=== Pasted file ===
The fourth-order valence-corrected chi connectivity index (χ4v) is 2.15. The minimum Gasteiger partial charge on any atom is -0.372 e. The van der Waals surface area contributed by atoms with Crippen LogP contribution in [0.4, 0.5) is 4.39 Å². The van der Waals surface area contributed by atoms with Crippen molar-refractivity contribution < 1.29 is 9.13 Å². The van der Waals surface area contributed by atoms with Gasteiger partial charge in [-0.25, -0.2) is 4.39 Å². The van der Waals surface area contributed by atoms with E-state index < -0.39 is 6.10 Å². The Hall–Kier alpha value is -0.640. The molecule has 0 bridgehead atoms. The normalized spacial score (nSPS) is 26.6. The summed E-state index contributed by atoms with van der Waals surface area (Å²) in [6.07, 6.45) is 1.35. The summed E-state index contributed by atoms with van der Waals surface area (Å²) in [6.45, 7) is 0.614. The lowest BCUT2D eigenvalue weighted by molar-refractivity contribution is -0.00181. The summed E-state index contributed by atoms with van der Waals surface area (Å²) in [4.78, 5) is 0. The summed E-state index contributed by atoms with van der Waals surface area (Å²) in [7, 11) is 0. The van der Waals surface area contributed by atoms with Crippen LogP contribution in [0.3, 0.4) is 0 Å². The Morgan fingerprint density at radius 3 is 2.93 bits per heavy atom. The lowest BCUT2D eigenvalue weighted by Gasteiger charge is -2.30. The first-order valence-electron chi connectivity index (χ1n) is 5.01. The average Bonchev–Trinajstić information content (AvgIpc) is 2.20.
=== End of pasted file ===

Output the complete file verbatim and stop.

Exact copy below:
The fourth-order valence-corrected chi connectivity index (χ4v) is 2.15. The minimum Gasteiger partial charge on any atom is -0.372 e. The van der Waals surface area contributed by atoms with Crippen LogP contribution in [0.4, 0.5) is 4.39 Å². The van der Waals surface area contributed by atoms with Crippen molar-refractivity contribution < 1.29 is 9.13 Å². The van der Waals surface area contributed by atoms with Gasteiger partial charge in [-0.25, -0.2) is 4.39 Å². The van der Waals surface area contributed by atoms with E-state index < -0.39 is 6.10 Å². The Hall–Kier alpha value is -0.640. The molecule has 0 bridgehead atoms. The normalized spacial score (nSPS) is 26.6. The summed E-state index contributed by atoms with van der Waals surface area (Å²) in [6.07, 6.45) is 1.35. The summed E-state index contributed by atoms with van der Waals surface area (Å²) in [6.45, 7) is 0.614. The lowest BCUT2D eigenvalue weighted by molar-refractivity contribution is -0.00181. The summed E-state index contributed by atoms with van der Waals surface area (Å²) in [4.78, 5) is 0. The summed E-state index contributed by atoms with van der Waals surface area (Å²) in [7, 11) is 0. The van der Waals surface area contributed by atoms with Crippen LogP contribution in [0.3, 0.4) is 0 Å². The Morgan fingerprint density at radius 3 is 2.93 bits per heavy atom. The lowest BCUT2D eigenvalue weighted by Gasteiger charge is -2.30. The first-order valence-electron chi connectivity index (χ1n) is 5.01. The average Bonchev–Trinajstić information content (AvgIpc) is 2.20.